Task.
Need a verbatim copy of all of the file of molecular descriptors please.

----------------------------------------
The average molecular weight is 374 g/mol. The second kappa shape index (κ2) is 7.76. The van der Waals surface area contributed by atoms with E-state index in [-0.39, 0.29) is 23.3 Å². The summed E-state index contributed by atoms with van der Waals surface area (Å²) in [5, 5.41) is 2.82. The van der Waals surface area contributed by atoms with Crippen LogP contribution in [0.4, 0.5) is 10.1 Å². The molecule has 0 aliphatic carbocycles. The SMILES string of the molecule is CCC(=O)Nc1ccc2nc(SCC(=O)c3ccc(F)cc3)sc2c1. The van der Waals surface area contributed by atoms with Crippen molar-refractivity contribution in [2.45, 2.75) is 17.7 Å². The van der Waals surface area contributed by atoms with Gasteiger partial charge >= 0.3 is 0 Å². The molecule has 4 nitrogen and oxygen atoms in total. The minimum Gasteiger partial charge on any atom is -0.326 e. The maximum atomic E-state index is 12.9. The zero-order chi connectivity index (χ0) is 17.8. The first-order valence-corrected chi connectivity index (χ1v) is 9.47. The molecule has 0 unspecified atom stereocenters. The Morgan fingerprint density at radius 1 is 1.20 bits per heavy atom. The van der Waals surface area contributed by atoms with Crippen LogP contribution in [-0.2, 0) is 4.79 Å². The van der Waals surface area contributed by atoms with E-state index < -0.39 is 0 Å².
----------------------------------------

The average molecular weight is 374 g/mol. The second kappa shape index (κ2) is 7.76. The van der Waals surface area contributed by atoms with E-state index in [-0.39, 0.29) is 23.3 Å². The summed E-state index contributed by atoms with van der Waals surface area (Å²) in [5, 5.41) is 2.82. The van der Waals surface area contributed by atoms with Crippen LogP contribution in [0.4, 0.5) is 10.1 Å². The molecule has 0 aliphatic carbocycles. The SMILES string of the molecule is CCC(=O)Nc1ccc2nc(SCC(=O)c3ccc(F)cc3)sc2c1. The van der Waals surface area contributed by atoms with Crippen molar-refractivity contribution in [2.45, 2.75) is 17.7 Å². The van der Waals surface area contributed by atoms with Gasteiger partial charge >= 0.3 is 0 Å². The molecule has 4 nitrogen and oxygen atoms in total. The minimum Gasteiger partial charge on any atom is -0.326 e. The maximum atomic E-state index is 12.9. The zero-order chi connectivity index (χ0) is 17.8. The first-order valence-corrected chi connectivity index (χ1v) is 9.47. The molecule has 0 unspecified atom stereocenters. The Morgan fingerprint density at radius 1 is 1.20 bits per heavy atom. The van der Waals surface area contributed by atoms with Crippen LogP contribution in [-0.2, 0) is 4.79 Å². The van der Waals surface area contributed by atoms with E-state index < -0.39 is 0 Å².